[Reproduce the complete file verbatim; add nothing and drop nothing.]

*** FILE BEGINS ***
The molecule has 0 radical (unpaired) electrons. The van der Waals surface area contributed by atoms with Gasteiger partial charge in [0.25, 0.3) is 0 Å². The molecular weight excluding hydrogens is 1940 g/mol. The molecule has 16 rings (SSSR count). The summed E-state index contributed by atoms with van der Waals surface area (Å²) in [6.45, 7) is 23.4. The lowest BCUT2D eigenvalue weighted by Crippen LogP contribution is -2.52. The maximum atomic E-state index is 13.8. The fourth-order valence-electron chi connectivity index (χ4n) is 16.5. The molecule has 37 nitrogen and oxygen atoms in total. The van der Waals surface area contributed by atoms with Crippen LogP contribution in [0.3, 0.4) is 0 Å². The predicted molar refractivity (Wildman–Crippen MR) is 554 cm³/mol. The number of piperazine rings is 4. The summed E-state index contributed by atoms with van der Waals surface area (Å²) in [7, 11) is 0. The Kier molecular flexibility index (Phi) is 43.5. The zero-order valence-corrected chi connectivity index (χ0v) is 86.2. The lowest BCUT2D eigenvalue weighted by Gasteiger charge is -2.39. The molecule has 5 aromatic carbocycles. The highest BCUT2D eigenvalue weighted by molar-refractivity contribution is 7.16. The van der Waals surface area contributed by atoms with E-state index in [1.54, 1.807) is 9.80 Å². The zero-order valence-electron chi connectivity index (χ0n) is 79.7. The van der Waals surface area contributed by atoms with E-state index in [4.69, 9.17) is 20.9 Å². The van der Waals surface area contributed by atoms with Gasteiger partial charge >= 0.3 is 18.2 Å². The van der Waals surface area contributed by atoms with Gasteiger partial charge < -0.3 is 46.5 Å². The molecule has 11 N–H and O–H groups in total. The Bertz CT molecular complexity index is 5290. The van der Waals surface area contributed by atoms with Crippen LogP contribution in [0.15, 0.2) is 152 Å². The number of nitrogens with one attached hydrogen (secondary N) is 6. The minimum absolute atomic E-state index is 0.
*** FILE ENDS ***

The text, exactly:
The molecule has 0 radical (unpaired) electrons. The van der Waals surface area contributed by atoms with Gasteiger partial charge in [0.25, 0.3) is 0 Å². The molecular weight excluding hydrogens is 1940 g/mol. The molecule has 16 rings (SSSR count). The summed E-state index contributed by atoms with van der Waals surface area (Å²) in [6.45, 7) is 23.4. The lowest BCUT2D eigenvalue weighted by Crippen LogP contribution is -2.52. The maximum atomic E-state index is 13.8. The fourth-order valence-electron chi connectivity index (χ4n) is 16.5. The molecule has 37 nitrogen and oxygen atoms in total. The van der Waals surface area contributed by atoms with Crippen LogP contribution in [0.3, 0.4) is 0 Å². The predicted molar refractivity (Wildman–Crippen MR) is 554 cm³/mol. The number of piperazine rings is 4. The summed E-state index contributed by atoms with van der Waals surface area (Å²) in [7, 11) is 0. The Kier molecular flexibility index (Phi) is 43.5. The zero-order valence-corrected chi connectivity index (χ0v) is 86.2. The lowest BCUT2D eigenvalue weighted by Gasteiger charge is -2.39. The molecule has 5 aromatic carbocycles. The highest BCUT2D eigenvalue weighted by molar-refractivity contribution is 7.16. The van der Waals surface area contributed by atoms with E-state index in [1.54, 1.807) is 9.80 Å². The zero-order valence-electron chi connectivity index (χ0n) is 79.7. The van der Waals surface area contributed by atoms with E-state index in [4.69, 9.17) is 20.9 Å². The van der Waals surface area contributed by atoms with Gasteiger partial charge >= 0.3 is 18.2 Å². The van der Waals surface area contributed by atoms with Gasteiger partial charge < -0.3 is 46.5 Å². The molecule has 11 N–H and O–H groups in total. The Bertz CT molecular complexity index is 5290. The van der Waals surface area contributed by atoms with Crippen LogP contribution in [0.15, 0.2) is 152 Å². The number of nitrogens with one attached hydrogen (secondary N) is 6. The minimum absolute atomic E-state index is 0.